Originally built for the Southeast Asia Games in 1963, which were later canceled, the stadium became a political focal point for the country. Its very construction was a symbol of
It follows, then, that Vann Molyvann would take this occasion to express most clearly his ideas for fashioning a distinctly Khmer style from the modern architecture he admired. The Khmer are proud of the ancient wats at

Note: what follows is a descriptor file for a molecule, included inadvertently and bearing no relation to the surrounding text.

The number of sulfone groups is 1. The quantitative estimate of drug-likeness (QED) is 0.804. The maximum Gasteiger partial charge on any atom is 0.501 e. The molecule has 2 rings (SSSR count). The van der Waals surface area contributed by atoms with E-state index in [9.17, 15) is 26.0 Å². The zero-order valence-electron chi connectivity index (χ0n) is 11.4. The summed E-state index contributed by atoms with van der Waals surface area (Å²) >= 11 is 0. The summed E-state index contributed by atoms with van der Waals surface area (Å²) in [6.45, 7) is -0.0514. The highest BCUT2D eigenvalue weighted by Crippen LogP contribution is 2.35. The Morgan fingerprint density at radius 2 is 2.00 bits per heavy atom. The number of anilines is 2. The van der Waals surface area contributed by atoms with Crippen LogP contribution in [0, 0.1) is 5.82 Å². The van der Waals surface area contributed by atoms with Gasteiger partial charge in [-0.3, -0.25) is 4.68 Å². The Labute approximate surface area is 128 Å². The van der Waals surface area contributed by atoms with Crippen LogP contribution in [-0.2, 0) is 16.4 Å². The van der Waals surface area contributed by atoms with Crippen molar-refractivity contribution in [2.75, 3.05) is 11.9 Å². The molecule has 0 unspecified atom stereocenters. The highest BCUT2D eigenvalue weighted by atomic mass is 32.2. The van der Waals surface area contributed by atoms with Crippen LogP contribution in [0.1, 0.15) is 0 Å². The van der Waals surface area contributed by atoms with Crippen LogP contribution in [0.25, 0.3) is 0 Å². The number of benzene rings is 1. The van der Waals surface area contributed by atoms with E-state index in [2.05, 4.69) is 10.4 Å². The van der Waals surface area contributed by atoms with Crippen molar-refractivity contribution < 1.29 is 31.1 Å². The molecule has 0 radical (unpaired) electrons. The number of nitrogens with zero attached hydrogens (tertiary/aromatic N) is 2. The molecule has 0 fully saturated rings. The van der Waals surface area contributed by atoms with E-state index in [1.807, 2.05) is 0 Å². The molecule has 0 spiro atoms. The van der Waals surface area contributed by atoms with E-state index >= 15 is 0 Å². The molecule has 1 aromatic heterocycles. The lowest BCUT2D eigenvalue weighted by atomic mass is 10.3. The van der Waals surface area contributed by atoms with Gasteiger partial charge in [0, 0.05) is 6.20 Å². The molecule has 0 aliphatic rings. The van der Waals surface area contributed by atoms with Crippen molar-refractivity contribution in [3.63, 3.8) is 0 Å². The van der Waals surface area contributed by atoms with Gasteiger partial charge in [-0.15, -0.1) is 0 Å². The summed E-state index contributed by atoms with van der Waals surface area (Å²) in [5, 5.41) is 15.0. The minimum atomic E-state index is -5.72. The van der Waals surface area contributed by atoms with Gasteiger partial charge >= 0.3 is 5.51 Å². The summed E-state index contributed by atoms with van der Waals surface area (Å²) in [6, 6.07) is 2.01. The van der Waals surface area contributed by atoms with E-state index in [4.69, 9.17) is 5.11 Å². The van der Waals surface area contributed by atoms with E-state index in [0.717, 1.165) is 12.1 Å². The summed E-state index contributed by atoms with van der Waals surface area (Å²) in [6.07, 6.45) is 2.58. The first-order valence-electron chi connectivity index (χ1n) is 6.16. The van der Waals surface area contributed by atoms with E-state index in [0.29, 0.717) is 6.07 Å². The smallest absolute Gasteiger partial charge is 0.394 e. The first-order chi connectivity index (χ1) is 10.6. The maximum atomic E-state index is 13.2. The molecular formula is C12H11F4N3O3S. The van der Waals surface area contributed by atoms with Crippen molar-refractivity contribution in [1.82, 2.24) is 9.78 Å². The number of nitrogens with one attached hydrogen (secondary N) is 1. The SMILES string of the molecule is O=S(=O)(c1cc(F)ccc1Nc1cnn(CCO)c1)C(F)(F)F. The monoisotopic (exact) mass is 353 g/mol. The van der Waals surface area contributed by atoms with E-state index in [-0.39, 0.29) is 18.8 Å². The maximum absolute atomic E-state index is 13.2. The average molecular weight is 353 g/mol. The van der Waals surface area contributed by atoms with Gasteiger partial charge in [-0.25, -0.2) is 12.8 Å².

80,000 people can watch an event at the stadium. The Palace itself nests outdoor seating with the indoor stadium where boxing, basketball and volleyball events can be held. Despite there being few organized sporting events, these facilities are still being used today. Badminton players use the outdoor courts, the swimming and diving pool is teaming with jubilant kids, kites were being flown from the upper bleachers, and there were a few runners on the track. The stadium served a nation that changed drastically after the Khmer Rouge regime, one that exhibited a forward thinking which seems to no longer exist here. But when Phnom Penh was repopulated in 1979 doubtless these facilities, as well as others built as part of the New Khmer Architecture movement, served as invaluable benchmarks for regaining some sense of the society that was lost.